Interactive Graphs

Interactive graphs, like the one shown in Figure 6-1, plot the graph in a separate window in Xor Windows. If you'd like this option, enter show() at the Python shell or call the function show() in a script.

Figure 6-1. Interactive graph

The function show() opens up an interactive window. Several notes about this window:

• The window is numbered, as you can see by the label "Figure 1." This is useful if you have several windows and would like subsequent plots to either override or appear on a specific figure. To switch between figures, use the figure(n) function, where n stands for the figure index. If you'd like a new figure, and don't particularly care about the figure index, issue the command figure(), which will create an empty figure with the next available index.

• The x-axis and y-axis were created automatically to fit the data. In a lot of the cases, matplotlib does an excellent job of automatically selecting the right axis (as in this example). However, if you want a different range of values to be displayed, that's doable with the axis() command, more on which appears later in the chapter in the section "Axis."

• The location of the mouse is printed on the right corner of the figure. This is very useful if you're trying to zoom in on data and find a specific data point. This functionality is not available when you plot graphs to file (i.e., noninteractive mode).

• You have several buttons on the lower-left side of the figure to allow interaction with the graph. The five leftmost buttons are used for zooming and zooming history. The first button from the left (with the house icon) is used to change axes to the original plot axes. The left and right arrow buttons cycle backward and forward through previous axes changes. The fourth button allows changing of the axes origin, and the fifth button from the left enables zooming. The sixth button from the left controls the margins of the plot in respect to the containing window, and lastly the seventh button allows saving the image to disk.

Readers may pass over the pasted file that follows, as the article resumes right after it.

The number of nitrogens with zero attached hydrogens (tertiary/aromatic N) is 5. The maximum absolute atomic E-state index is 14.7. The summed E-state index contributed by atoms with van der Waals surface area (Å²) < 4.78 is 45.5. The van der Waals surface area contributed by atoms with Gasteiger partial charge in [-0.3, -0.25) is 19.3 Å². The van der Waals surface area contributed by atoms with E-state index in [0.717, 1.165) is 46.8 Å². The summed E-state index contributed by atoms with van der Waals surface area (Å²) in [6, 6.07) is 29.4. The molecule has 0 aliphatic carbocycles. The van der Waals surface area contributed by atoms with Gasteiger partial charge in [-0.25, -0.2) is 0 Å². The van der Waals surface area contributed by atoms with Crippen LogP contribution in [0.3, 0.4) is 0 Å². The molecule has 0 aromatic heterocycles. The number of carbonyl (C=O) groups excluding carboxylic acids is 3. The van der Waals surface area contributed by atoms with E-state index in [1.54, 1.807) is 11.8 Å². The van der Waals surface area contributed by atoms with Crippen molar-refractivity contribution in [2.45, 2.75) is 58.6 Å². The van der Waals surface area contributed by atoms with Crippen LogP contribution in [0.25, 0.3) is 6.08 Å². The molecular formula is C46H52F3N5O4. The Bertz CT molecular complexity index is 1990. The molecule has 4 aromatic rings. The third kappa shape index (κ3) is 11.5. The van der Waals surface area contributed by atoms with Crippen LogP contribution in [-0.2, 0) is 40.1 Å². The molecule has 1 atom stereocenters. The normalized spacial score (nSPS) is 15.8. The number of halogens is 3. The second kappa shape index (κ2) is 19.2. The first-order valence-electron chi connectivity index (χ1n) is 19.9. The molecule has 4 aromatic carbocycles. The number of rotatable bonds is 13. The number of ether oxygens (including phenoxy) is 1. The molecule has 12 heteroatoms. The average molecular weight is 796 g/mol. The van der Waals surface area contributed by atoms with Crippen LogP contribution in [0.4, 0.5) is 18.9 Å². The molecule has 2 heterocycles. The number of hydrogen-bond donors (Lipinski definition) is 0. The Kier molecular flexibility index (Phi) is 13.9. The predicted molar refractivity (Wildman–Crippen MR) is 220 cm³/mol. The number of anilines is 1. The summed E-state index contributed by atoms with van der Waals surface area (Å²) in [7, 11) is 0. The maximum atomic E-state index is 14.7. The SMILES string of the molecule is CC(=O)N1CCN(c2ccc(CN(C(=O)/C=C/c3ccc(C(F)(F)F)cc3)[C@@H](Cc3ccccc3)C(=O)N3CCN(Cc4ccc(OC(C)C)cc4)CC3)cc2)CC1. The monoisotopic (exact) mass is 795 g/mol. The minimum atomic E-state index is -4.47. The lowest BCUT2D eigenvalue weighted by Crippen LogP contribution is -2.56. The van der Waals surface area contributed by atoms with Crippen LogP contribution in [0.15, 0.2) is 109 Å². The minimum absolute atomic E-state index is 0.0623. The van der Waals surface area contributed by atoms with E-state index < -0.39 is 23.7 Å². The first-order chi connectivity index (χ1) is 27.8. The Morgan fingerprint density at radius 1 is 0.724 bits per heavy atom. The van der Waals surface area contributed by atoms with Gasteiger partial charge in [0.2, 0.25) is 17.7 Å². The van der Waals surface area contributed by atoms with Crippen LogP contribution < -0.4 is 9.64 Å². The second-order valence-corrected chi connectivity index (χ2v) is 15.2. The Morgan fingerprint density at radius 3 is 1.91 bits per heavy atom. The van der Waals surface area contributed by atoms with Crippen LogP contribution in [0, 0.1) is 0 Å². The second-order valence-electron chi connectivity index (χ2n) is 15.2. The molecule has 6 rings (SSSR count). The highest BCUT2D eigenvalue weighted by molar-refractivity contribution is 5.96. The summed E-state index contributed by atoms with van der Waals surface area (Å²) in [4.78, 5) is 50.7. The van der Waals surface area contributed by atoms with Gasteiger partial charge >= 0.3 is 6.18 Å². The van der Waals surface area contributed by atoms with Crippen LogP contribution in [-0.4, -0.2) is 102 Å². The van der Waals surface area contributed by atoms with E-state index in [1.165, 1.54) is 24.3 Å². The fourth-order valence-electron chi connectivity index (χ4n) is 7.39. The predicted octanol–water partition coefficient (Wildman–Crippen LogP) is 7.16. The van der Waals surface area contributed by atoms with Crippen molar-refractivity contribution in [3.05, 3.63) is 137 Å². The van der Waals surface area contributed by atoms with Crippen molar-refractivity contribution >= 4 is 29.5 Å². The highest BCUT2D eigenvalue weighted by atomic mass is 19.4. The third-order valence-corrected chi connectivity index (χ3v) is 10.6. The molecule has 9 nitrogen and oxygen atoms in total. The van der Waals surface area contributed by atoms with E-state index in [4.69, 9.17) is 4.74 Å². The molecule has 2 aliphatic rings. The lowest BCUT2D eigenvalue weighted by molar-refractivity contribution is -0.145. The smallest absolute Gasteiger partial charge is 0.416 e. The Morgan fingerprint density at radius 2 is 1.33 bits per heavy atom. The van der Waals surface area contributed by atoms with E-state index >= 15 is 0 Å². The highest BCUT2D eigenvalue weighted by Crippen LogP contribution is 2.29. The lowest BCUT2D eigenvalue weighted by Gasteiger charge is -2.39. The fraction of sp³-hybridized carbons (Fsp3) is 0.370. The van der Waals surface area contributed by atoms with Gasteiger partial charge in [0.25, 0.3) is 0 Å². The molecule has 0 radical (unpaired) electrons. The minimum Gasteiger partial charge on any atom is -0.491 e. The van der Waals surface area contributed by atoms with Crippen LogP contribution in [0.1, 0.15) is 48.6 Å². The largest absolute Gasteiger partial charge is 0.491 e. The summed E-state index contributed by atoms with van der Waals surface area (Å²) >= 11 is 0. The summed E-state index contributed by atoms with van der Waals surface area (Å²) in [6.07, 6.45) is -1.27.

■ Note If you're not using matplotlib interactively in Python, be sure to call the function show() after all graphs have been generated, as it enters a user interface main loop that will stop execution of the rest of your code. The reason behind this behavior is that matplotlib is designed to be embedded in a GUI as well. In Windows, if you're working from interactive Python, you need only issue show() once; close the figures (or figures) to return to the shell. Subsequent plots will be drawn automatically without issuing show(), and you'll be able to plot graphs interactively.

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